Mark Waid has proven himself the top writer in comics for telling stories about classic superheroes that capture the essence of the characters and tone of their original stories without feeling dated. The Rocketeer/The Spirit: Pulp Friction #1 (IDW) is his latest success, teaming Dave Stevens’ high-flying Cliff “The Rocketeer” Secord and Will Eisner’s Denny “The Spirit” Colt as they investigate a bicoastal murder mystery. Waid’s script shows a firm understanding of each character’s unique voice, and the story moves at a breakneck pace as it deftly juggles the crime plot with romantic drama and lighter moments of comedy.
It’s a pity that interior art from Paul Smith has become such a rarity, because he’s one of the best classically skilled draftsman working in the industry. His art on this project finds the perfect middle ground between the work of Stevens and Eisner, with the former’s influence showing in The Rocketeer’s dynamic movement and the pin-up posing of his girlfriend Betty, while Eisner’s skill shines through in Smith’s evocative urban environments and hugely expressive characters. Waid hits the usual team-up beats in his story—the heroes fight before realizing they’re on the same side and their respective female companions become enamored with the wrong costumed man—but the level of craft in the execution elevates the title beyond its stereotypical plot points. [OS]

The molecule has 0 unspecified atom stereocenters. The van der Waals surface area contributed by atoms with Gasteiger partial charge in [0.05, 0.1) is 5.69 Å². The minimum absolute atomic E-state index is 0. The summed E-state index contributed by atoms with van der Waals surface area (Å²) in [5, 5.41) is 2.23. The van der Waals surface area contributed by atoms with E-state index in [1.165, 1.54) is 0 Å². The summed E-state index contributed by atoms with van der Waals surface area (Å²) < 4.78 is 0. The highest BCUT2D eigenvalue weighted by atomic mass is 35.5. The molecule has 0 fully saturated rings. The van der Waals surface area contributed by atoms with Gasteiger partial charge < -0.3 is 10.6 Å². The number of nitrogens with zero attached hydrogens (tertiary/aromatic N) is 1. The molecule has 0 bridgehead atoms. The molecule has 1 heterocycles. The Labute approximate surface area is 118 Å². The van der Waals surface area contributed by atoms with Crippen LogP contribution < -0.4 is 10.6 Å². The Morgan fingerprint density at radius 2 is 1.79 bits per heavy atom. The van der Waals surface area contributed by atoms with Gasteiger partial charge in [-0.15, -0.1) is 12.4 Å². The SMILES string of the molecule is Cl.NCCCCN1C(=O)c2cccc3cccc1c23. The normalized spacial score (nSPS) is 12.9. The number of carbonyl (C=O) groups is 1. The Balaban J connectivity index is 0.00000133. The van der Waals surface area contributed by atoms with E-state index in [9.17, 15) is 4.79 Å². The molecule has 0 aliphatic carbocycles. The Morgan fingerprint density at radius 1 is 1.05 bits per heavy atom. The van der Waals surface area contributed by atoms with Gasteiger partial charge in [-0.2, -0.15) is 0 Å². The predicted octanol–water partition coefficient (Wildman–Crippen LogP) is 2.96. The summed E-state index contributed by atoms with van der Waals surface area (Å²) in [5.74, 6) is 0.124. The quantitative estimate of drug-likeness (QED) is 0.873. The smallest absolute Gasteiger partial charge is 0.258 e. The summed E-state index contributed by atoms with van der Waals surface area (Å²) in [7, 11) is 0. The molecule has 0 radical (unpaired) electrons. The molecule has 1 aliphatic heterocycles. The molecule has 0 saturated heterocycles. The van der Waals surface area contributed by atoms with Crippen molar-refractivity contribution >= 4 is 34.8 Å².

There’s something unstable about Zak Sally’s Sammy The Mouse: Book 2—and ironically, that feeling only grows the more established the series becomes. Comprising Chapters IV and V of Sally’s slowly unfolding saga (begun at Fantagraphics before moving to Uncivilized), Sammy Book 2 is a continuation of a meandering dream-narrative populated by distorted cartoon archetypes and id-wallowing personifications of Sally’s manifold demons. Carl Urbanski—a disturbingly abused and hapless ringer for Charlie Brown—still crawls along the margins, while a host of anthropomorphic characters, including Sammy himself, writhe under the thumbs of metaphysical forces they can’t evade, control, or understand. Alcohol included. Shakily rendered in sickly browns and greens, the book swims in Schultzian ennui, Seussian grotesquery, and Sisyphian futility. But, you know, in a good way. For those who found out about Sally’s graphic-novel work after being aware of his long tenure in the veteran indie-rock band Low, it makes Sammy The Mouse that much more haunting and perverse. That said, the series stands on its own as a monument-in-progress to the chronic disease that is existence… [JH]